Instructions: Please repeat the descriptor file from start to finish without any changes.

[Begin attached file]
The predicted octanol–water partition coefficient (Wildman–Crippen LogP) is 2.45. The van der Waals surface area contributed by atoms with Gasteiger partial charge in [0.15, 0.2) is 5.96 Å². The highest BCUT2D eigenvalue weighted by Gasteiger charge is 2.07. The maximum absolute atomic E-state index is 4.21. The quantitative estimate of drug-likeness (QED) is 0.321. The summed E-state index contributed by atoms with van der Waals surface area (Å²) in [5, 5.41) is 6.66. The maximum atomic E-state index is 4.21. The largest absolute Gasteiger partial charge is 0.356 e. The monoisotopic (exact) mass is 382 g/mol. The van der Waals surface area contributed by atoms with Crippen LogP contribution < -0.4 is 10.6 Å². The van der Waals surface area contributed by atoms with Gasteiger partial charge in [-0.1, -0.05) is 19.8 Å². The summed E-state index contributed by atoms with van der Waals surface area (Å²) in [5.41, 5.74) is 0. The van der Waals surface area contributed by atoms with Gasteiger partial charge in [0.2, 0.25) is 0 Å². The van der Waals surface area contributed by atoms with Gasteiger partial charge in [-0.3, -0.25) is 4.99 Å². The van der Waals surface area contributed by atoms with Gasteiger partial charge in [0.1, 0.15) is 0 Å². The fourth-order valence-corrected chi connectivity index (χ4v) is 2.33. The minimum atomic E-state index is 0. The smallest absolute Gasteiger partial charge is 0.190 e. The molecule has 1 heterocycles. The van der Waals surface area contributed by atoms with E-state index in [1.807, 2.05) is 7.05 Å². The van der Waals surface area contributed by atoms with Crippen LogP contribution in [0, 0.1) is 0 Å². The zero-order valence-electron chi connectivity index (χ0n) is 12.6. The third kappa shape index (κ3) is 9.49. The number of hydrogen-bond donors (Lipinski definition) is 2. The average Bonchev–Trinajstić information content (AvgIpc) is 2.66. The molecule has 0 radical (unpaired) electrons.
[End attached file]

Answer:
The predicted octanol–water partition coefficient (Wildman–Crippen LogP) is 2.45. The van der Waals surface area contributed by atoms with Gasteiger partial charge in [0.15, 0.2) is 5.96 Å². The highest BCUT2D eigenvalue weighted by Gasteiger charge is 2.07. The maximum absolute atomic E-state index is 4.21. The quantitative estimate of drug-likeness (QED) is 0.321. The summed E-state index contributed by atoms with van der Waals surface area (Å²) in [5, 5.41) is 6.66. The maximum atomic E-state index is 4.21. The largest absolute Gasteiger partial charge is 0.356 e. The monoisotopic (exact) mass is 382 g/mol. The van der Waals surface area contributed by atoms with Crippen LogP contribution < -0.4 is 10.6 Å². The van der Waals surface area contributed by atoms with Gasteiger partial charge in [-0.1, -0.05) is 19.8 Å². The summed E-state index contributed by atoms with van der Waals surface area (Å²) in [5.41, 5.74) is 0. The van der Waals surface area contributed by atoms with Gasteiger partial charge in [0.2, 0.25) is 0 Å². The van der Waals surface area contributed by atoms with Gasteiger partial charge in [-0.3, -0.25) is 4.99 Å². The van der Waals surface area contributed by atoms with Gasteiger partial charge in [0.1, 0.15) is 0 Å². The fourth-order valence-corrected chi connectivity index (χ4v) is 2.33. The minimum atomic E-state index is 0. The smallest absolute Gasteiger partial charge is 0.190 e. The molecule has 1 heterocycles. The van der Waals surface area contributed by atoms with E-state index in [1.807, 2.05) is 7.05 Å². The van der Waals surface area contributed by atoms with Crippen LogP contribution in [0, 0.1) is 0 Å². The zero-order valence-electron chi connectivity index (χ0n) is 12.6. The third kappa shape index (κ3) is 9.49. The number of hydrogen-bond donors (Lipinski definition) is 2. The average Bonchev–Trinajstić information content (AvgIpc) is 2.66. The molecule has 0 radical (unpaired) electrons.